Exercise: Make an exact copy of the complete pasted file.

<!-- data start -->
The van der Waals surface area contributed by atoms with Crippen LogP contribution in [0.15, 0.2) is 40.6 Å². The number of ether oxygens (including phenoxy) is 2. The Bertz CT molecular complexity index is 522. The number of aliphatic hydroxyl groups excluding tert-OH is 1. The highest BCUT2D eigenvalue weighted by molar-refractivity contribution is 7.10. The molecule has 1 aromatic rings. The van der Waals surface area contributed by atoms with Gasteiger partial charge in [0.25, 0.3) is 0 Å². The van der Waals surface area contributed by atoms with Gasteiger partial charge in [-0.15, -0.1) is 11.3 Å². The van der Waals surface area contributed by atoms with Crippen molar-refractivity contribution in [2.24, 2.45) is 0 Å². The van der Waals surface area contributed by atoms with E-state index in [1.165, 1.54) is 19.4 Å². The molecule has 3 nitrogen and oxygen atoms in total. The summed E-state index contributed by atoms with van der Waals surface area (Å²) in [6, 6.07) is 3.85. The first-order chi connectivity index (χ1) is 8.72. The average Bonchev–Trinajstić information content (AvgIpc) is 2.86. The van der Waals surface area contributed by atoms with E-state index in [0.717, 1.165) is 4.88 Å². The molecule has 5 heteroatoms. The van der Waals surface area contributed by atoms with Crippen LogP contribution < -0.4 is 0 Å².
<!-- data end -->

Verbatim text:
The van der Waals surface area contributed by atoms with Crippen LogP contribution in [0.15, 0.2) is 40.6 Å². The number of ether oxygens (including phenoxy) is 2. The Bertz CT molecular complexity index is 522. The number of aliphatic hydroxyl groups excluding tert-OH is 1. The highest BCUT2D eigenvalue weighted by molar-refractivity contribution is 7.10. The molecule has 1 aromatic rings. The van der Waals surface area contributed by atoms with Gasteiger partial charge in [0.25, 0.3) is 0 Å². The van der Waals surface area contributed by atoms with Gasteiger partial charge in [-0.15, -0.1) is 11.3 Å². The van der Waals surface area contributed by atoms with Crippen molar-refractivity contribution in [2.24, 2.45) is 0 Å². The van der Waals surface area contributed by atoms with E-state index in [1.165, 1.54) is 19.4 Å². The molecule has 3 nitrogen and oxygen atoms in total. The summed E-state index contributed by atoms with van der Waals surface area (Å²) in [6, 6.07) is 3.85. The first-order chi connectivity index (χ1) is 8.72. The average Bonchev–Trinajstić information content (AvgIpc) is 2.86. The van der Waals surface area contributed by atoms with E-state index in [0.717, 1.165) is 4.88 Å². The molecule has 5 heteroatoms. The van der Waals surface area contributed by atoms with Crippen LogP contribution < -0.4 is 0 Å².